Turning next to the embodiment of FIGS. 16-20, the embodiment is similar to that of FIGS. 1-9 and include similar numerals but prefixed by “200”. The first difference between the two embodiments is that the hinge mechanisms are reversed and thus similar to that shown in the FIG. 10 embodiment. Another significant difference is that all of the panels above the bottommost releasable panel are securely fastened together with connecting angles 236 which makes all of the panels unitary and non-pivotal with respect to each other. This embodiment could be usable in a full vertical lift door. In this embodiment, the counterbalance cable 251 is attached to one of the upper panels. This embodiment permits the entire door to be knocked loose from the track with little if any damage.

FIGS. 21 and 22 disclose an alternative embodiment for releasing the roller from the track at the two bottom corners. In this embodiment, common elements to FIG. 15 are prefixed with “300”. When the releasable panel 320 is impacted from inward to an outward direction, instead of the roller shaft 336 being entirely displaced from the spring retaining mechanism 325, the roller shaft is pivoted at swivel pin 357 to the spring clip retaining mechanism 325 and simply swivels out of the way but remains physically connected to the spring clip. The primary purpose of the embodiment is to releasably retain the shaft of the roller and to release the shaft if and when the section is impacted outwardly. In contrast to the arrangement shown in FIG. 15, where the roller shaft 136 is encapsulated in a tube (not shown), thereby allowing the roller shaft 136 to float inward and outward from the track which, usually is not perfectly plumb, the roller shaft 336 is encapsulated in roller retainer 325 directly without any tube. To enable the roller shaft 336 to float inward and outward, i.e., toward and away from the track 333, the retainer or spring clip 325 is captured in a slot (not shown) in mounting plate 358 to enable the retainer to move laterally as shown by the double arrows 380 on FIG. 21. The roller retainer 325 keeps the roller shaft 335 attached after impact by means of the swivel pin 357 interconnected between the roller retainer 325 and roller shaft 335. The roller retainer 24 and 124 of the FIG. 15 embodiment will release the roller shaft 35 or 135 if the panel is impacted from either direction, whereas roller retainer 325 will release the roller shaft 335 if the panel is impacted from one side, i.e. the inside as shown, only. See FIG. 22 which shows the release from inside to outside. This release mechanism may be utilized in the embodiment of FIGS. 10-14 where the retainer spring clip is attached to first hinge plate 103.

In order for the embodiment of FIGS. 21 and 22 to be operable to release the panel when struck from the outside toward the inside, the track 333 is modified to be formed from a flexible plastics material, such as an ultrahigh molecular weight plastics material but is weakened or slit at point 390 where the track 333 has a substantially L-shaped corner. When the door 320 receives a sufficiently high impact force from the outside to the inside of the building, i.e., opposite to that shown in FIG. 22, flexure occurs about the weakened point 390 to enable the shaft 336 and roller 335, remaining captured within the retaining clip 325, to disengage by flexure of the L-shaped corner of the track. The plastics material not only pivots about the weakened portion but there is also some flexure of the material itself. On the other hand, the material must be sufficiently strong so that when a force is provided from inside the building to outside as shown in FIG. 22, the track 333 is still strong enough to act as the reactant force to enable the shaft 336 to break away from the spring clip 325. Depending on the characteristics of the plastics material that forms the track, the inclusion of a weakened portion or slit at point 390 may be unnecessary.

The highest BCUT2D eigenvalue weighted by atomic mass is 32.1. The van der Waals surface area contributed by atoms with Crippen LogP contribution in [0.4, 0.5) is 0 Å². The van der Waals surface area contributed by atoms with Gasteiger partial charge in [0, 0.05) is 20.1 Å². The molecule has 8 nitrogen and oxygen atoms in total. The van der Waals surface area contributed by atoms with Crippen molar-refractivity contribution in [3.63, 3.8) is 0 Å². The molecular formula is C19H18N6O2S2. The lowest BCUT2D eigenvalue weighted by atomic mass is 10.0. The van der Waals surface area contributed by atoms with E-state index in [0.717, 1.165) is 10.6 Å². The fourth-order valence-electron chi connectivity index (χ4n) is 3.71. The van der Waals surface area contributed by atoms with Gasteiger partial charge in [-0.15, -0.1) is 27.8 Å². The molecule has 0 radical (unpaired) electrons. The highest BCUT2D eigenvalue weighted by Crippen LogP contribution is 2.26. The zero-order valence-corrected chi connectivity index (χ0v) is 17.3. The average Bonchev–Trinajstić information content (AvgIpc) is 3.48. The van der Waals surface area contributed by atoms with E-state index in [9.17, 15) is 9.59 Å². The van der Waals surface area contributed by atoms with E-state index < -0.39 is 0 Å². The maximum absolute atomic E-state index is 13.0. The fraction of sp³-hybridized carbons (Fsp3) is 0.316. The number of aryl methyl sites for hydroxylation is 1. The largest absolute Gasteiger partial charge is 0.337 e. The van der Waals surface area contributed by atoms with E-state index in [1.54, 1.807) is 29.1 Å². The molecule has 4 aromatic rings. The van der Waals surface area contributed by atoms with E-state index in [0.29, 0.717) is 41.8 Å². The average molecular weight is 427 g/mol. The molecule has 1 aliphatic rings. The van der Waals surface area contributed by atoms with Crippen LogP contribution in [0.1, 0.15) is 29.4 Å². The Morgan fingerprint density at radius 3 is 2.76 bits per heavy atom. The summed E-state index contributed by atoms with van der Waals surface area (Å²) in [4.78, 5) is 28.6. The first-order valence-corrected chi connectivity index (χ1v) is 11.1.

The hinge mechanism 1 of the present invention has particular utility in overhead sectional doors or garage doors as has been described. However, the hinge mechanism 1 may have independent utility in interconnecting any two substantially rectangular panels that require pivotal movement with respect to each other in opposite directions. Suitable modifications may be required, for example the imposition of a spring mechanism to enable the panels to move back into their aligned position after one rectangular panel is moved or rotated in a direction that causes longitudinal separation, may be required.

The foregoing is considered as illustrative only of the principles of the invention. Further, since numerous modifications and changes will readily occur to those skilled in the art, it is not desired to limit the invention to the exact construction and operation shown and described and, accordingly, all suitable modifications and equivalents may be resolved to falling within the scope of the invention as defined by the claims.

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Referenced by
Citing PatentFiling datePublication dateApplicantTitle
US6615898 *May 30, 2001Sep 9, 2003Rite-Hite Holding CorporationRelease mechanism for a sectional door
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WO2010118767A1 *Dec 18, 2009Oct 21, 2010Seuster KgGate
Classifications
U.S. Classification160/205, 16/271, 160/229.1
International ClassificationE05D3/02, E05D15/24, E06B3/48, E05D15/16
Cooperative ClassificationE06B3/485, E05D13/1261, E05D3/022, E05D15/242, E05Y2900/106, E05D15/165
European ClassificationE05D15/24B, E05D15/16D, E06B3/48C
Legal Events
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Mar 9, 2000ASAssignment
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Owner name: THRUWAYS DOORSYSTEMS, INC. 400 POPLAR STREET PITTS